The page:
That would never have happened had it not been for NATO. Seventy years after its creation, the Atlantic alliance remains one of the towering achievements of modern statecraft, with a membership that is bigger, and therefore better, than ever.



Pence Tells West Point Grads To Expect To See Combat

Vice President Mike Pence told the most diverse graduating class in the history of the U.S. Military Academy on Saturday that the world is “a dangerous place” and they should expect to see combat. “Some of you will join the fight against radical Islamic terrorists in Afghanistan and Iraq,” he said.

Pence congratulated the West Point graduates on behalf of President Donald Trump, and told them, “As you accept the mantle of leadership I promise you, your commander in chief will always have your back. President Donald Trump is the best friend the men and women of our armed forces will ever have.”

More than 980 cadets became US. Army second lieutenants in the ceremony at West Point’s football stadium.

Pence noted that Trump has proposed a $750 billion defense budget for 2020 and said the United States “is once again embracing our role as the leader of the free world.”

“It is a virtual certainty that you will fight on a battlefield for America at some point in your life,” Pence said. “You will lead soldiers in combat. It will happen. Some of you may even be called upon to serve in this hemisphere.”

Pence spoke as the U.S. plans to send another 1,500 troops to the Middle East to counter what the Trump administration describes as threats from Iran; as the longest war in U.S. history churns on in Afghanistan; and as Washington considers its options amid political upheaval in Venezuela. The administration is also depending more heavily on the military to deter migrants from crossing the U.S.-Mexico border.

The class was the most diverse in West Point’s history, and Pence said he wanted to acknowledge “the historic milestones that we’re marking today.”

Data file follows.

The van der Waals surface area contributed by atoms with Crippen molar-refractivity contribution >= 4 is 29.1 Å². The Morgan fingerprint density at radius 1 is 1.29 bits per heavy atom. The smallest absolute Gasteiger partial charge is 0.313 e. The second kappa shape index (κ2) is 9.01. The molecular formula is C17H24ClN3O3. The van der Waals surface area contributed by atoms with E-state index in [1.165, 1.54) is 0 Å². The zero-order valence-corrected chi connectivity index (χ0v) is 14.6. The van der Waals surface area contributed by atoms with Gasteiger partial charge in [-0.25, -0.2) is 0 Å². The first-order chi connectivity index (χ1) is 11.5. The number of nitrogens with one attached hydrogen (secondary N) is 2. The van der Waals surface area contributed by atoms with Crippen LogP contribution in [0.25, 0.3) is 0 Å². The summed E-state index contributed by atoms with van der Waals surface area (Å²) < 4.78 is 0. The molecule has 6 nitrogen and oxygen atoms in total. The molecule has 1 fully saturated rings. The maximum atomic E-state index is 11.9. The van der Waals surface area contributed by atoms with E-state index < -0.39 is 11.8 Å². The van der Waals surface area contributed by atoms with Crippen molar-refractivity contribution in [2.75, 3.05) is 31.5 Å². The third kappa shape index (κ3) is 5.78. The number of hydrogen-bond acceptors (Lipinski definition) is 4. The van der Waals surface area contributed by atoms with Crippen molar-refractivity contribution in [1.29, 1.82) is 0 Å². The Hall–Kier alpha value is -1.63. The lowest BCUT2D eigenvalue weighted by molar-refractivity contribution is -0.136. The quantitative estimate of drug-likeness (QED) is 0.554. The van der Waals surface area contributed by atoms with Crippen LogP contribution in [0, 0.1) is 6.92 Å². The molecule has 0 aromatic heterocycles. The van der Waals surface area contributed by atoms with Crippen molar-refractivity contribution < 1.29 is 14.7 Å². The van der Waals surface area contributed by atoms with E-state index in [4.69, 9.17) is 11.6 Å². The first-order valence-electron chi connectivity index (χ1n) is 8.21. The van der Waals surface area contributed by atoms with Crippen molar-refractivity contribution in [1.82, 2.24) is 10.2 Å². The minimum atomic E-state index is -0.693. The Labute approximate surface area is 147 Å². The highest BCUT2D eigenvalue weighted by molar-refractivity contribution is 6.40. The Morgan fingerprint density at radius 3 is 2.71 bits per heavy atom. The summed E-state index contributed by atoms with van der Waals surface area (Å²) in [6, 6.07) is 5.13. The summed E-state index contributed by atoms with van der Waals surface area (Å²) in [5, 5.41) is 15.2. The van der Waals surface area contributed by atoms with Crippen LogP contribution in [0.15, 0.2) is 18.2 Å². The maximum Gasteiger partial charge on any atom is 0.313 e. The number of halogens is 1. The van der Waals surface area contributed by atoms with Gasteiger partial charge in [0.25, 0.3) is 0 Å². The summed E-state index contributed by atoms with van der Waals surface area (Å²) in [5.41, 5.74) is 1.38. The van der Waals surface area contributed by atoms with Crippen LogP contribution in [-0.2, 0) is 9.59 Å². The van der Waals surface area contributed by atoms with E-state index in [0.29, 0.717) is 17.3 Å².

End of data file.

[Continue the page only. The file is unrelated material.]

The 2019 cadets included 34 black women and 223 women, both all-time highs since the first female cadets graduated in 1980. The academy graduated its 5,000th woman Saturday.

The 110 African Americans who graduated were double the number from 2013.

Pence said the graduates also included the academy’s 1,000th Jewish cadet.

Pence did not serve in the military but noted that his late father served with the Army in the Korean War.

“And as I stand before you today here at West Point I can’t help but think that First Lt. Edward J. Pence, looking down from glory, is finally impressed with his third son,” Pence said. “So thank you for the honor.”

The ceremony was Pence’s second visit to West Point and his first as commencement speaker.



Trump sees 'great progress' in trade negotiations with Japan

President Trump said on Sunday that "great progress" is being made in trade negotiations with Japan.

The president focused on agriculture and beef in a tweet sent during his trip to Japan, adding, however, that "much will wait until after" the nation’s elections in July.

"Numerous Japanese officials told me that the Democrats would rather see the United States fail than see me or the Republican Party succeed - Death Wish!" he added in another post.